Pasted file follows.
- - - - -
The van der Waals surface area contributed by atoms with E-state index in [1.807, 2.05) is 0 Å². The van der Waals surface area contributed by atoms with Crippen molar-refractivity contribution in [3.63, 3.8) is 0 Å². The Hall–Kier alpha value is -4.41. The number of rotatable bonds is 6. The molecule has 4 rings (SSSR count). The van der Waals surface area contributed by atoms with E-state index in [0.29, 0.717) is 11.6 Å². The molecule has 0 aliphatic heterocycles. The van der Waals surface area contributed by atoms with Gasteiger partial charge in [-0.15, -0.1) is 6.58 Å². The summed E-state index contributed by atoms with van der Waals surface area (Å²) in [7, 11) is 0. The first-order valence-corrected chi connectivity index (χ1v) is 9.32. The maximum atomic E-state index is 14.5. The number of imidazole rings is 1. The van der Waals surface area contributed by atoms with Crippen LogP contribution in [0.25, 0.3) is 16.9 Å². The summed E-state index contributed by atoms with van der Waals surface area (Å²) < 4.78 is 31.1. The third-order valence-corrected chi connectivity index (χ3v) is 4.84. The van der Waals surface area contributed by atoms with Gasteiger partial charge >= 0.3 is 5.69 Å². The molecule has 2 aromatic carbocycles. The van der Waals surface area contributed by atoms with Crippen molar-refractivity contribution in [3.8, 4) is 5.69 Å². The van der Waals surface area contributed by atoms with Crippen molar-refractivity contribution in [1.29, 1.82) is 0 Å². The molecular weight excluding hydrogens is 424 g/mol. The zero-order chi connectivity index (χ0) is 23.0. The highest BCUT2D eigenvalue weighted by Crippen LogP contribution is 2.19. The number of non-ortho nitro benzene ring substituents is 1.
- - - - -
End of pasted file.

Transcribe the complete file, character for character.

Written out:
The van der Waals surface area contributed by atoms with E-state index in [1.807, 2.05) is 0 Å². The van der Waals surface area contributed by atoms with Crippen molar-refractivity contribution in [3.63, 3.8) is 0 Å². The Hall–Kier alpha value is -4.41. The number of rotatable bonds is 6. The molecule has 4 rings (SSSR count). The van der Waals surface area contributed by atoms with E-state index in [0.29, 0.717) is 11.6 Å². The molecule has 0 aliphatic heterocycles. The van der Waals surface area contributed by atoms with Gasteiger partial charge in [-0.15, -0.1) is 6.58 Å². The summed E-state index contributed by atoms with van der Waals surface area (Å²) in [7, 11) is 0. The first-order valence-corrected chi connectivity index (χ1v) is 9.32. The maximum atomic E-state index is 14.5. The number of imidazole rings is 1. The van der Waals surface area contributed by atoms with Crippen LogP contribution in [0.25, 0.3) is 16.9 Å². The summed E-state index contributed by atoms with van der Waals surface area (Å²) < 4.78 is 31.1. The third-order valence-corrected chi connectivity index (χ3v) is 4.84. The van der Waals surface area contributed by atoms with Gasteiger partial charge >= 0.3 is 5.69 Å². The molecule has 2 aromatic carbocycles. The van der Waals surface area contributed by atoms with Crippen molar-refractivity contribution in [3.8, 4) is 5.69 Å². The van der Waals surface area contributed by atoms with Crippen molar-refractivity contribution in [1.29, 1.82) is 0 Å². The molecular weight excluding hydrogens is 424 g/mol. The zero-order chi connectivity index (χ0) is 23.0. The highest BCUT2D eigenvalue weighted by Crippen LogP contribution is 2.19. The number of non-ortho nitro benzene ring substituents is 1.